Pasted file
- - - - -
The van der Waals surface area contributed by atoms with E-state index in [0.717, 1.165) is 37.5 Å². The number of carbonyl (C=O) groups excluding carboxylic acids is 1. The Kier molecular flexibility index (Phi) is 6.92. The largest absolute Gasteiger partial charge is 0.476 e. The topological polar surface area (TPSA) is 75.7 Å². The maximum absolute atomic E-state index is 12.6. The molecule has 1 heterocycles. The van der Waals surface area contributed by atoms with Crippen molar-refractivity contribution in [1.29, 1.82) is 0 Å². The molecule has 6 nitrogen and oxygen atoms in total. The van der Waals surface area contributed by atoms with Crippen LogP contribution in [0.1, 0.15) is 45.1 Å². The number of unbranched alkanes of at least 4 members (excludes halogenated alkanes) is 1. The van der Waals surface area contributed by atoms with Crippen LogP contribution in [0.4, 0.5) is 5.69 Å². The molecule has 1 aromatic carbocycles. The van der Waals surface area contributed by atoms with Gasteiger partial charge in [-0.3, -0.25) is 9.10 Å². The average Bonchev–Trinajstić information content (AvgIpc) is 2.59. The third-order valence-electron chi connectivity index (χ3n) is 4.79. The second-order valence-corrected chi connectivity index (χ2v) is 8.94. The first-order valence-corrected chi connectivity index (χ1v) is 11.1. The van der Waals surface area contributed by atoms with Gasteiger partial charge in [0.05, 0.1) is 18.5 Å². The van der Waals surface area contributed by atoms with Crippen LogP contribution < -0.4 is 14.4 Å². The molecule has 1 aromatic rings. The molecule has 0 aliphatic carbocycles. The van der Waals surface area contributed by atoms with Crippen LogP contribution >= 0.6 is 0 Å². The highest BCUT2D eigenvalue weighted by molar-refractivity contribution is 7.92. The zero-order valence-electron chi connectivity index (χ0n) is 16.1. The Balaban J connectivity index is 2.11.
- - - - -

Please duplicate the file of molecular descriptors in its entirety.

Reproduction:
The van der Waals surface area contributed by atoms with E-state index in [0.717, 1.165) is 37.5 Å². The number of carbonyl (C=O) groups excluding carboxylic acids is 1. The Kier molecular flexibility index (Phi) is 6.92. The largest absolute Gasteiger partial charge is 0.476 e. The topological polar surface area (TPSA) is 75.7 Å². The maximum absolute atomic E-state index is 12.6. The molecule has 1 heterocycles. The van der Waals surface area contributed by atoms with Crippen molar-refractivity contribution in [1.29, 1.82) is 0 Å². The molecule has 6 nitrogen and oxygen atoms in total. The van der Waals surface area contributed by atoms with Crippen LogP contribution in [0.1, 0.15) is 45.1 Å². The number of unbranched alkanes of at least 4 members (excludes halogenated alkanes) is 1. The van der Waals surface area contributed by atoms with Crippen LogP contribution in [0.4, 0.5) is 5.69 Å². The molecule has 1 aromatic carbocycles. The van der Waals surface area contributed by atoms with Gasteiger partial charge in [-0.3, -0.25) is 9.10 Å². The average Bonchev–Trinajstić information content (AvgIpc) is 2.59. The third-order valence-electron chi connectivity index (χ3n) is 4.79. The second-order valence-corrected chi connectivity index (χ2v) is 8.94. The first-order valence-corrected chi connectivity index (χ1v) is 11.1. The van der Waals surface area contributed by atoms with Gasteiger partial charge in [0.05, 0.1) is 18.5 Å². The van der Waals surface area contributed by atoms with Crippen LogP contribution < -0.4 is 14.4 Å². The molecule has 1 aromatic rings. The molecule has 0 aliphatic carbocycles. The van der Waals surface area contributed by atoms with Crippen LogP contribution >= 0.6 is 0 Å². The highest BCUT2D eigenvalue weighted by molar-refractivity contribution is 7.92. The zero-order valence-electron chi connectivity index (χ0n) is 16.1. The Balaban J connectivity index is 2.11.